Five years after the Fukushima nuclear disaster, India and China have embraced nuclear power. Other countries in the region also want to build more plants – even in high-risk areas prone to earthquakes and tsunamis.
However, it’s unclear whether such plans will ever see the light of day. “It will be very difficult to find people willing to invest billions of dollars in this area, especially given the likelihood of another accident taking place in another part of the world,” said Greenpeace nuclear expert Smital.
“The costs related to the production of nuclear energy are only likely to increase, whereas renewable energy is becoming increasingly affordable. This is why the free market can only barely manage to finance nuclear plants at the moment,” Smital added.
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Germany: Nuclear power phase-out — Wikipedia
Eight German nuclear power reactors (Biblis A and B, Brunsbuettel, Isar 1, Kruemmel, Neckarwestheim 1, Philippsburg 1 and Unterweser) were permanently shut down on 6 August 2011, following the Japanese Fukushima nuclear disaster.
A nuclear power phase-out is the discontinuation of usage of nuclear power for energy production. Often initiated because of concerns about nuclear power, phase-outs usually include shutting down nuclear power plants and looking towards fossil fuels and renewable energy.
Three nuclear accidents have influenced the discontinuation of nuclear power: the 1979 Three Mile Island partial nuclear meltdown in the United States, the 1986 Chernobyl disaster in the USSR, and the 2011 Fukushima nuclear disaster in Japan.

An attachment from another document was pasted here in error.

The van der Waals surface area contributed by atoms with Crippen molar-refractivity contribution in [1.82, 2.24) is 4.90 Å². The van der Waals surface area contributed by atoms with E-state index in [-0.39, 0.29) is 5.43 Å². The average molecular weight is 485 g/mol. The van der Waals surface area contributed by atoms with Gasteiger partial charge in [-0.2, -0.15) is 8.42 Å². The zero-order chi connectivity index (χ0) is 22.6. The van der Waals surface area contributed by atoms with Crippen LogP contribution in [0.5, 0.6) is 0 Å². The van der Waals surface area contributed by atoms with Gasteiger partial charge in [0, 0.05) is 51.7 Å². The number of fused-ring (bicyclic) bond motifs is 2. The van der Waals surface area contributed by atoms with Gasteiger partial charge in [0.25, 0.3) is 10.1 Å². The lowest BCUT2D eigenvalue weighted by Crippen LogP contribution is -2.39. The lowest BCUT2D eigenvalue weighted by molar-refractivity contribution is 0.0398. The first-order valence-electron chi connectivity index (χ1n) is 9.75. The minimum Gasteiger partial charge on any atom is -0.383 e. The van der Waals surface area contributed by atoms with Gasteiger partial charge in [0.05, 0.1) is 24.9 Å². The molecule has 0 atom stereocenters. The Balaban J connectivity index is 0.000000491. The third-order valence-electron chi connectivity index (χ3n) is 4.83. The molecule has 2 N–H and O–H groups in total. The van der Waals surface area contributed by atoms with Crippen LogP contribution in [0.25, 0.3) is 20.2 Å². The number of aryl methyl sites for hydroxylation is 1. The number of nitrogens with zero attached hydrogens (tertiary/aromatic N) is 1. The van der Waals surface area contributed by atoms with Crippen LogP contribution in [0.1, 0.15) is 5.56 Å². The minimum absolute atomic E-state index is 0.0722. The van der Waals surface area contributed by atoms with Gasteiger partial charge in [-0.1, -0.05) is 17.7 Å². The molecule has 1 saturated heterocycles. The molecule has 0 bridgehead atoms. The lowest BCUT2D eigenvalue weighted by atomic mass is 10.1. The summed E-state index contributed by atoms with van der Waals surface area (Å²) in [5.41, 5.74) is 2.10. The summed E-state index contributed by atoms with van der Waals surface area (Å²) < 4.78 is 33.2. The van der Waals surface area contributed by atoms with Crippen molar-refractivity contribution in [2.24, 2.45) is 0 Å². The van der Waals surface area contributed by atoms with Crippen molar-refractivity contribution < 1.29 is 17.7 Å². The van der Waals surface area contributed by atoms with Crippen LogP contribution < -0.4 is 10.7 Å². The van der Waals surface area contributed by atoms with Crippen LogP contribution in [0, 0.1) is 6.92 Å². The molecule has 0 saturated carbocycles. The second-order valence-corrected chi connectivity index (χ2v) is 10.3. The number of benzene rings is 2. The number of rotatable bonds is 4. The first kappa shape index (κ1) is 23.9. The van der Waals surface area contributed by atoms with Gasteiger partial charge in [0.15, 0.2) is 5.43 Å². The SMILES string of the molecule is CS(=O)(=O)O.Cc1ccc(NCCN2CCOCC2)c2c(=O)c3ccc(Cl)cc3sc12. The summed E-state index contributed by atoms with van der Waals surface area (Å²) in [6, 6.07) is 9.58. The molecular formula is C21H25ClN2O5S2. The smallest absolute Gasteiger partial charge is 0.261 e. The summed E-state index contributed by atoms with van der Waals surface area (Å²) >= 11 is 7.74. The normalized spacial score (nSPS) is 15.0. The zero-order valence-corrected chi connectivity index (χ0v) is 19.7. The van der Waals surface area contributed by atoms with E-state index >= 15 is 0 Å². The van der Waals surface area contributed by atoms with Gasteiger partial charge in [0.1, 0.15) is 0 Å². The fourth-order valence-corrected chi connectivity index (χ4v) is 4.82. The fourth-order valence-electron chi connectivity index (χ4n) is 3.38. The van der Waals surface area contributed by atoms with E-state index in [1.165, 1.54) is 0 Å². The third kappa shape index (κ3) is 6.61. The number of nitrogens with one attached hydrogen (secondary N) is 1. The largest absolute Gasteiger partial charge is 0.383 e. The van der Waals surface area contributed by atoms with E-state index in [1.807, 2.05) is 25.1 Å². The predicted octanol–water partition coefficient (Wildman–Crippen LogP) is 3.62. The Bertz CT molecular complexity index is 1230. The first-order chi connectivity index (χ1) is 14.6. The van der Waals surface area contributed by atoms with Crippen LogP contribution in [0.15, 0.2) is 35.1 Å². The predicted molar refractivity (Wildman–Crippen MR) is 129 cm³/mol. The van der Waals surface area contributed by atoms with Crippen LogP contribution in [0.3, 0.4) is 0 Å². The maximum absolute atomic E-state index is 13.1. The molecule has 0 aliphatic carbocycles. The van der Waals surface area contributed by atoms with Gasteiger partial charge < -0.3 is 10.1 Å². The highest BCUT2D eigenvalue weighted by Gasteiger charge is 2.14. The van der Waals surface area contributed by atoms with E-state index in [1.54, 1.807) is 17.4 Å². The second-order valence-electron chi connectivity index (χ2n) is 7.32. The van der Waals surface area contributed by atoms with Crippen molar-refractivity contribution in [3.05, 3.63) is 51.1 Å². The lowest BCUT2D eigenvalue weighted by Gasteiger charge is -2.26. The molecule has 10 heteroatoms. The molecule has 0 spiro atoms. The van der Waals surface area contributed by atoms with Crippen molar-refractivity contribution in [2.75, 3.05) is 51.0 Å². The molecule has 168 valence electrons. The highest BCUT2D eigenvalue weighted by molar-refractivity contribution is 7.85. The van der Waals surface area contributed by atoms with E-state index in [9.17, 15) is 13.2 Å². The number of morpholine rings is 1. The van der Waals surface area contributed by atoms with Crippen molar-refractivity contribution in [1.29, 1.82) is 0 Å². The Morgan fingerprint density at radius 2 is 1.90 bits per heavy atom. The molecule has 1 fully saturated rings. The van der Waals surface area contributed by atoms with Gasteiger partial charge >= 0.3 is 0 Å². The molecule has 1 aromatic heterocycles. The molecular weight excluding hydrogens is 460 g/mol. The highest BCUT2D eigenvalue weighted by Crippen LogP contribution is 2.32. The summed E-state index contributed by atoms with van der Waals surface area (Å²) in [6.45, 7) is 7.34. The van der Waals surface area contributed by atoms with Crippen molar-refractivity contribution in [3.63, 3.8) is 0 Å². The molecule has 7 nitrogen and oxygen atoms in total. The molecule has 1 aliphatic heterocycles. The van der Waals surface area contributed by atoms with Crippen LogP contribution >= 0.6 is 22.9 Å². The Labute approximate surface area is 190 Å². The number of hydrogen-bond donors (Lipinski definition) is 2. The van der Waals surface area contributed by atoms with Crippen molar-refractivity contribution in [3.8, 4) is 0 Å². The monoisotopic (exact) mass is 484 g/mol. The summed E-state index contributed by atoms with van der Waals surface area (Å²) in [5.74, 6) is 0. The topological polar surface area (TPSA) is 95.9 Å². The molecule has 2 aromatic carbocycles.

Sweden (1980) was the first country to begin a phase-out which was repealed in 2009. Sweden was followed by Italy (1987), Belgium (1999), and Germany (2000). Austria and Spain have enacted laws to cease construction on new nuclear power stations. Several other European countries have debated phase-outs.
Following the March 2011 Fukushima nuclear disaster, Germany has permanently shut down eight of its 17 reactors and pledged to close the rest by the end of 2022. Italy voted overwhelmingly to keep their country non-nuclear. Switzerland and Spain have banned the construction of new reactors. Japan’s prime minister has called for a dramatic reduction in Japan’s reliance on nuclear power. Taiwan’s president did the same. Shinzō Abe, the new prime minister of Japan since December 2012, announced a plan to re-start some of the 54 Japanese nuclear power plants (NPPs) and to continue some NPP sites under construction.
As of 2013, countries such as Australia, Austria, Denmark, Greece, Ireland, Italy, Latvia, Liechtenstein, Luxembourg, Malta, Portugal, Israel, Malaysia, New Zealand, and Norway remain opposed to nuclear power. Germany and Switzerland are phasing-out nuclear power.
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